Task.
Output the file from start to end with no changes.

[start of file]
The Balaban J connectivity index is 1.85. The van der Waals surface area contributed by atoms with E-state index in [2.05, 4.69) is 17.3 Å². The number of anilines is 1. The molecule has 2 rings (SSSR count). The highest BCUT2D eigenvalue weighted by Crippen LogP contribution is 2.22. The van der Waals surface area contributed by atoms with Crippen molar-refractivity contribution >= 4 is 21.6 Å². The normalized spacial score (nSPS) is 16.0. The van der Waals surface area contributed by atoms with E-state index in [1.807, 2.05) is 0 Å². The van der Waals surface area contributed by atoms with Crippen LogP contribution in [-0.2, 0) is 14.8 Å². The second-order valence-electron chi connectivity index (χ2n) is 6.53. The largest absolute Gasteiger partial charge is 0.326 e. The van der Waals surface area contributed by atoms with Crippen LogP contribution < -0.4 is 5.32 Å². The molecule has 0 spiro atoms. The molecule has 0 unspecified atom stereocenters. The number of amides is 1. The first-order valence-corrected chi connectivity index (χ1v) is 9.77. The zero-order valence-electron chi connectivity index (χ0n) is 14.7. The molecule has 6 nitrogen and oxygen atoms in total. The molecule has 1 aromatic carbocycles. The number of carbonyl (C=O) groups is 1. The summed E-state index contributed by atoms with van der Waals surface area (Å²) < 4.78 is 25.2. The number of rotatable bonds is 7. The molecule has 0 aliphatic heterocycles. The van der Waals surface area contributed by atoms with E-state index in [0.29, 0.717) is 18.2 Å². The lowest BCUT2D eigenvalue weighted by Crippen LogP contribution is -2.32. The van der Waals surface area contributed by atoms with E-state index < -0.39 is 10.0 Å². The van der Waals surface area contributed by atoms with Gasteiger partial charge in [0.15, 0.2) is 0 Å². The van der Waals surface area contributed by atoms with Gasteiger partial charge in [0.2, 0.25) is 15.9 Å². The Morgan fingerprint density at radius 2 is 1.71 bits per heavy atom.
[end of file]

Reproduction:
The Balaban J connectivity index is 1.85. The van der Waals surface area contributed by atoms with E-state index in [2.05, 4.69) is 17.3 Å². The number of anilines is 1. The molecule has 2 rings (SSSR count). The highest BCUT2D eigenvalue weighted by Crippen LogP contribution is 2.22. The van der Waals surface area contributed by atoms with Crippen molar-refractivity contribution >= 4 is 21.6 Å². The normalized spacial score (nSPS) is 16.0. The van der Waals surface area contributed by atoms with E-state index in [1.807, 2.05) is 0 Å². The van der Waals surface area contributed by atoms with Crippen LogP contribution in [-0.2, 0) is 14.8 Å². The second-order valence-electron chi connectivity index (χ2n) is 6.53. The largest absolute Gasteiger partial charge is 0.326 e. The van der Waals surface area contributed by atoms with Crippen LogP contribution < -0.4 is 5.32 Å². The molecule has 0 spiro atoms. The molecule has 0 unspecified atom stereocenters. The number of amides is 1. The first-order valence-corrected chi connectivity index (χ1v) is 9.77. The zero-order valence-electron chi connectivity index (χ0n) is 14.7. The molecule has 6 nitrogen and oxygen atoms in total. The molecule has 1 aromatic carbocycles. The number of carbonyl (C=O) groups is 1. The summed E-state index contributed by atoms with van der Waals surface area (Å²) < 4.78 is 25.2. The number of rotatable bonds is 7. The molecule has 0 aliphatic heterocycles. The van der Waals surface area contributed by atoms with E-state index in [0.29, 0.717) is 18.2 Å². The lowest BCUT2D eigenvalue weighted by Crippen LogP contribution is -2.32. The van der Waals surface area contributed by atoms with E-state index < -0.39 is 10.0 Å². The van der Waals surface area contributed by atoms with Gasteiger partial charge in [0.15, 0.2) is 0 Å². The van der Waals surface area contributed by atoms with Gasteiger partial charge in [0.2, 0.25) is 15.9 Å². The Morgan fingerprint density at radius 2 is 1.71 bits per heavy atom.